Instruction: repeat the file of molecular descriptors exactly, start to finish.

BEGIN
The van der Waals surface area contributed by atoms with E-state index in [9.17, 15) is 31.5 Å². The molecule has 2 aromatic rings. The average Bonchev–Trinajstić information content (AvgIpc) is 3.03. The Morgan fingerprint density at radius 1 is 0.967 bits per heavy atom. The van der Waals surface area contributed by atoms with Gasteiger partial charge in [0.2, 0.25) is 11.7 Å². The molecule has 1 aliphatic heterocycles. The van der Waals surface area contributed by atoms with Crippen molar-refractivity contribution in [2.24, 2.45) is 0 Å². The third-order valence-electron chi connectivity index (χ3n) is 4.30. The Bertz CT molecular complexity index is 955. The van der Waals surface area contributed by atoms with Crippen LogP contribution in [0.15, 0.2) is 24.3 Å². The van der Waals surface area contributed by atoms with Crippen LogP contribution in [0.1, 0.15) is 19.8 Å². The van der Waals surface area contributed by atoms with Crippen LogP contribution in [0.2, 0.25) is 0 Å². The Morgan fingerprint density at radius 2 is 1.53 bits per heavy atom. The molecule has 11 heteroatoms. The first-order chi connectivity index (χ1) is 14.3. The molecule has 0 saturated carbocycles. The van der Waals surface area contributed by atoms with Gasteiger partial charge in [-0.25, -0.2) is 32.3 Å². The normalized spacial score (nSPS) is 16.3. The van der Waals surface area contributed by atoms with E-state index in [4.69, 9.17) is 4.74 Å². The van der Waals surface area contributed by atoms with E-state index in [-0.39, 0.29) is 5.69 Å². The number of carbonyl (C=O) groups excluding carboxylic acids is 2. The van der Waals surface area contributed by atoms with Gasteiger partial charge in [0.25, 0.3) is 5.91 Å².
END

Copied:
The van der Waals surface area contributed by atoms with E-state index in [9.17, 15) is 31.5 Å². The molecule has 2 aromatic rings. The average Bonchev–Trinajstić information content (AvgIpc) is 3.03. The Morgan fingerprint density at radius 1 is 0.967 bits per heavy atom. The van der Waals surface area contributed by atoms with Gasteiger partial charge in [0.2, 0.25) is 11.7 Å². The molecule has 1 aliphatic heterocycles. The van der Waals surface area contributed by atoms with Crippen molar-refractivity contribution in [2.24, 2.45) is 0 Å². The third-order valence-electron chi connectivity index (χ3n) is 4.30. The Bertz CT molecular complexity index is 955. The van der Waals surface area contributed by atoms with Crippen LogP contribution in [0.15, 0.2) is 24.3 Å². The van der Waals surface area contributed by atoms with Crippen LogP contribution in [0.1, 0.15) is 19.8 Å². The van der Waals surface area contributed by atoms with Crippen LogP contribution in [0.2, 0.25) is 0 Å². The Morgan fingerprint density at radius 2 is 1.53 bits per heavy atom. The molecule has 11 heteroatoms. The first-order chi connectivity index (χ1) is 14.3. The molecule has 0 saturated carbocycles. The van der Waals surface area contributed by atoms with Gasteiger partial charge in [-0.25, -0.2) is 32.3 Å². The normalized spacial score (nSPS) is 16.3. The van der Waals surface area contributed by atoms with E-state index in [4.69, 9.17) is 4.74 Å². The van der Waals surface area contributed by atoms with E-state index in [-0.39, 0.29) is 5.69 Å². The number of carbonyl (C=O) groups excluding carboxylic acids is 2. The van der Waals surface area contributed by atoms with Gasteiger partial charge in [0.25, 0.3) is 5.91 Å².